Leadership

Bridges to the Future: Not Knowing

Imagine you are in 2023 and are able to look back at this time. What kind of leadership would you like to be remembered for? 
 
This is a watershed moment for leaders in organisations. Whether you are in a formal executive leadership role or lead from whatever place you find yourself in organisationally, we find ourselves in the midst of a storm. Many organisations face an existential threat and the dark spectre of major cost cutting and redundancies prowls the empty spaces of our workplaces. 
 
Yet many organisations have had a ‘good’ pandemic. There has been a rediscovery that organisations are all about people. There have been powerful stories of how a sense of humanity has resurfaced in relationships at work. We may be in different boats in the same storm, but crisis has held us together. Engagement has been strong, communication robust and morale high. 
 
As we move into a new phase of ‘recovery’ leaders are now dealing with huge tensions. We want to hold onto the positives people have experienced these past few months. We need to face into the economic realities faced by our organisation. We need to accept that we are in a period of emergence and uncertainty, with no easy or clear answers. 
 
As we build our bridge to the future, what kind of leadership will help? 
 
In this series of three mailings, we’ll be exploring three facets of leadership for such a time as this. 
 
The first facet is to accept that we don’t know all the answers or how things will pan out.  
 
In a recent Harvard Business Review discussion about what the next normal will look like, Kevin Sneader, the global managing partner of McKinsey, said ‘I want to be an optimist, but there are things we don’t know and things that may or may not happen’. Not knowing is tough for leaders – especially if we think that we are being paid to know things – but uncertainty and unchartered waters demonstrate powerfully the limits of experience. So facing up to the reality that we don’t know, and helping others to accept that we don’t know, is step 1.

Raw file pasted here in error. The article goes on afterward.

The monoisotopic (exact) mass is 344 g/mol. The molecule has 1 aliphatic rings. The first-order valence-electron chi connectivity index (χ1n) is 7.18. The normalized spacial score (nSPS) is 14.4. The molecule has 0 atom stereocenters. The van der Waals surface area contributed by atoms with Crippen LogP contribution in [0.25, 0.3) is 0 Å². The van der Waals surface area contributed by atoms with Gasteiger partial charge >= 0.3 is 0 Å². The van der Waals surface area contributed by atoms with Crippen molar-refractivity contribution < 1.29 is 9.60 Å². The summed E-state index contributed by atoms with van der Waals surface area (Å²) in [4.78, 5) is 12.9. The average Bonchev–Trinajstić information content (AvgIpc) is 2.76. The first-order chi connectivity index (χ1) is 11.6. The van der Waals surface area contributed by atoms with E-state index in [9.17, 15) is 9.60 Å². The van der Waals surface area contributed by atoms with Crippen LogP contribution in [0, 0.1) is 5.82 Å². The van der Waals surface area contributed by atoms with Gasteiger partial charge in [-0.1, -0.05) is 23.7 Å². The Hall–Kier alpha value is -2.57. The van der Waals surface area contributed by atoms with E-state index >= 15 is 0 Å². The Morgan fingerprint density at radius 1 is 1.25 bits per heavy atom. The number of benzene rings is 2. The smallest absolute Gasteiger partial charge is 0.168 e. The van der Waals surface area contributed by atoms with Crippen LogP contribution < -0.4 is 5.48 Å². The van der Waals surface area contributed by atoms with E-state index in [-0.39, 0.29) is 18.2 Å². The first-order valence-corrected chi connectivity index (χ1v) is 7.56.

Other steps that can be taken to lead when we don’t know are:

  • Focus on purpose: Leaders can rally people around the purpose of the organisation even in the midst of chaos. A focus on purpose provides a touchstone to guide thinking and decisions.
     
  • Clarify priorities: Leaders must help people focus their time on what’s important. In times such as these everything can’t be a priority. So what’s going to make the biggest difference to customers, long-term sustainability and current day performance? 
     
  • Include people: If no single person can see the whole picture of what’s going on. Together we can piece together a richer picture and build a deeper understanding of what we know or don’t know. Being transparent and candid, sharing the challenge with others in the organisation, inviting them in and creating a dialogue to discover how best to move forward are all powerful ways to engage people to journey through the uncertainty together. 
     
  • Be adaptable: This is no time for fixed and rigid plans. Things are changing daily. Leaders need to keep exploring what’s happening externally, with customers and communities and how this translates into organisational action. In the same way that many rules and routines were swept aside when lockdown started, now is the time to keep learning to stay agile, flexible and adaptable. 

Here are some questions to consider:

  • What actions are you taking to include others in addressing the tricky challenges you are facing as an organisation? 
  • What’s your rallying cry to mobilise people around purpose and priorities? 
  • What are you and your colleagues doing to take time out to engage in collective sense making? 

Part two of this series on Leadership Bridges to the Future will explore the second facet of leadership – using both the microscope and telescope.